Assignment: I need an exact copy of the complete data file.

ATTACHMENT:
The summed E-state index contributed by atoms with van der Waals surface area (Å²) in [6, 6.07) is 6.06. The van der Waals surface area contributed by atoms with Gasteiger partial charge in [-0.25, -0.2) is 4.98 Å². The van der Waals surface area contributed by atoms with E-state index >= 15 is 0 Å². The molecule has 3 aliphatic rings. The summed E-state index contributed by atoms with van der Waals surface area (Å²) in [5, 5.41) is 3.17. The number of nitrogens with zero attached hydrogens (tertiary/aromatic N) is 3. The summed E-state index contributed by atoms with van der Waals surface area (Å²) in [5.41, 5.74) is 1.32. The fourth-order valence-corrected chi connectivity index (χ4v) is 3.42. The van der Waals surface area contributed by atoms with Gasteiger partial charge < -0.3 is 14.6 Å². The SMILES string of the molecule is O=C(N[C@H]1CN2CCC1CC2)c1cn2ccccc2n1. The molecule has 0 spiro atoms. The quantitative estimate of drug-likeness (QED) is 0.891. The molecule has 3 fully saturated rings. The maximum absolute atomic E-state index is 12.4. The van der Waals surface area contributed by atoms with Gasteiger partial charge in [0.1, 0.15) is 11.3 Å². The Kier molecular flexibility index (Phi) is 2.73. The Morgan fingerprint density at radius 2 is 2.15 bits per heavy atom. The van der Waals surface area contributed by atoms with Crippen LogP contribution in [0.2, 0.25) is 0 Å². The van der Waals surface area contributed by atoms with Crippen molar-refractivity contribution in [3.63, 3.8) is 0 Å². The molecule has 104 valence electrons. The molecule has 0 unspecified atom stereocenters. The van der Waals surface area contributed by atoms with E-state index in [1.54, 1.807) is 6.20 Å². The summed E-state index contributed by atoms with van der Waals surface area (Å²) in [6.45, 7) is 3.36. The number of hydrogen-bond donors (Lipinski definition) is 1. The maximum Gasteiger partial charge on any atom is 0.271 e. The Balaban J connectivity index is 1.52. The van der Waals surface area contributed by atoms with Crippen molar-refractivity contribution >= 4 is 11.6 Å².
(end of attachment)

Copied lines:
The summed E-state index contributed by atoms with van der Waals surface area (Å²) in [6, 6.07) is 6.06. The van der Waals surface area contributed by atoms with Gasteiger partial charge in [-0.25, -0.2) is 4.98 Å². The van der Waals surface area contributed by atoms with E-state index >= 15 is 0 Å². The molecule has 3 aliphatic rings. The summed E-state index contributed by atoms with van der Waals surface area (Å²) in [5, 5.41) is 3.17. The number of nitrogens with zero attached hydrogens (tertiary/aromatic N) is 3. The summed E-state index contributed by atoms with van der Waals surface area (Å²) in [5.41, 5.74) is 1.32. The fourth-order valence-corrected chi connectivity index (χ4v) is 3.42. The van der Waals surface area contributed by atoms with Gasteiger partial charge < -0.3 is 14.6 Å². The SMILES string of the molecule is O=C(N[C@H]1CN2CCC1CC2)c1cn2ccccc2n1. The molecule has 0 spiro atoms. The quantitative estimate of drug-likeness (QED) is 0.891. The molecule has 3 fully saturated rings. The maximum absolute atomic E-state index is 12.4. The van der Waals surface area contributed by atoms with Gasteiger partial charge in [0.1, 0.15) is 11.3 Å². The Kier molecular flexibility index (Phi) is 2.73. The Morgan fingerprint density at radius 2 is 2.15 bits per heavy atom. The van der Waals surface area contributed by atoms with Crippen LogP contribution in [0.2, 0.25) is 0 Å². The van der Waals surface area contributed by atoms with Crippen molar-refractivity contribution in [3.63, 3.8) is 0 Å². The molecule has 104 valence electrons. The molecule has 0 unspecified atom stereocenters. The van der Waals surface area contributed by atoms with E-state index in [1.54, 1.807) is 6.20 Å². The summed E-state index contributed by atoms with van der Waals surface area (Å²) in [6.45, 7) is 3.36. The number of hydrogen-bond donors (Lipinski definition) is 1. The maximum Gasteiger partial charge on any atom is 0.271 e. The Balaban J connectivity index is 1.52. The van der Waals surface area contributed by atoms with Crippen molar-refractivity contribution >= 4 is 11.6 Å².